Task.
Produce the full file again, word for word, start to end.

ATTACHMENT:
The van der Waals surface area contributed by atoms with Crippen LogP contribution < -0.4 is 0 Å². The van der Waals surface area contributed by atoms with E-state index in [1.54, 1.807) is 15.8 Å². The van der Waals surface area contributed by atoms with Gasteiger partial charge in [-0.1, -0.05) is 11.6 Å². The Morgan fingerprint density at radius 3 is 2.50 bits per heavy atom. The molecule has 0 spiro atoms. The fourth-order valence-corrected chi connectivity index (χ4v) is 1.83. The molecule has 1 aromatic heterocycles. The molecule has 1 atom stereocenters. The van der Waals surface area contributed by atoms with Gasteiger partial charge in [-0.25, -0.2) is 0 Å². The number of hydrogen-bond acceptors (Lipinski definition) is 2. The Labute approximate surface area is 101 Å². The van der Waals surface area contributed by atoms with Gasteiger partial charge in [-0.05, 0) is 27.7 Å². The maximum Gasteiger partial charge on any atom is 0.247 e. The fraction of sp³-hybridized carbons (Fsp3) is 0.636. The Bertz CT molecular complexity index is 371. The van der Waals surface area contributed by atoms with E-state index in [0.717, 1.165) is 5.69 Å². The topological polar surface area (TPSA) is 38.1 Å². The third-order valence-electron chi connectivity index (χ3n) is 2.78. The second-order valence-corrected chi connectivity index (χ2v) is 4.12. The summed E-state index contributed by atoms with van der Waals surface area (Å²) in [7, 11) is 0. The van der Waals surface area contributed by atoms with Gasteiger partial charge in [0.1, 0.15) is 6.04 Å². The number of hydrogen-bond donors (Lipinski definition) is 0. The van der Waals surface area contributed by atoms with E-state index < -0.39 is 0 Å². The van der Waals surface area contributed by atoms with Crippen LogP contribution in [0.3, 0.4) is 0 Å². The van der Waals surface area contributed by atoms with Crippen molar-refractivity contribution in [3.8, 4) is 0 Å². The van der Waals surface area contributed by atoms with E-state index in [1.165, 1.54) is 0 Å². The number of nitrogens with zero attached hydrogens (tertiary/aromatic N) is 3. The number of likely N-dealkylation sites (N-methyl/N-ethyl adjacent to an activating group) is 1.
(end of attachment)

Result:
The van der Waals surface area contributed by atoms with Crippen LogP contribution < -0.4 is 0 Å². The van der Waals surface area contributed by atoms with E-state index in [1.54, 1.807) is 15.8 Å². The van der Waals surface area contributed by atoms with Gasteiger partial charge in [-0.1, -0.05) is 11.6 Å². The Morgan fingerprint density at radius 3 is 2.50 bits per heavy atom. The molecule has 0 spiro atoms. The fourth-order valence-corrected chi connectivity index (χ4v) is 1.83. The molecule has 1 aromatic heterocycles. The molecule has 1 atom stereocenters. The van der Waals surface area contributed by atoms with Gasteiger partial charge in [-0.25, -0.2) is 0 Å². The number of hydrogen-bond acceptors (Lipinski definition) is 2. The Labute approximate surface area is 101 Å². The van der Waals surface area contributed by atoms with Gasteiger partial charge in [-0.05, 0) is 27.7 Å². The maximum Gasteiger partial charge on any atom is 0.247 e. The fraction of sp³-hybridized carbons (Fsp3) is 0.636. The Bertz CT molecular complexity index is 371. The van der Waals surface area contributed by atoms with E-state index in [0.717, 1.165) is 5.69 Å². The topological polar surface area (TPSA) is 38.1 Å². The third-order valence-electron chi connectivity index (χ3n) is 2.78. The second-order valence-corrected chi connectivity index (χ2v) is 4.12. The summed E-state index contributed by atoms with van der Waals surface area (Å²) in [7, 11) is 0. The van der Waals surface area contributed by atoms with Gasteiger partial charge in [0.1, 0.15) is 6.04 Å². The number of hydrogen-bond donors (Lipinski definition) is 0. The van der Waals surface area contributed by atoms with E-state index < -0.39 is 0 Å². The van der Waals surface area contributed by atoms with Crippen LogP contribution in [0.3, 0.4) is 0 Å². The van der Waals surface area contributed by atoms with Crippen molar-refractivity contribution in [3.8, 4) is 0 Å². The van der Waals surface area contributed by atoms with E-state index in [1.165, 1.54) is 0 Å². The number of nitrogens with zero attached hydrogens (tertiary/aromatic N) is 3. The number of likely N-dealkylation sites (N-methyl/N-ethyl adjacent to an activating group) is 1.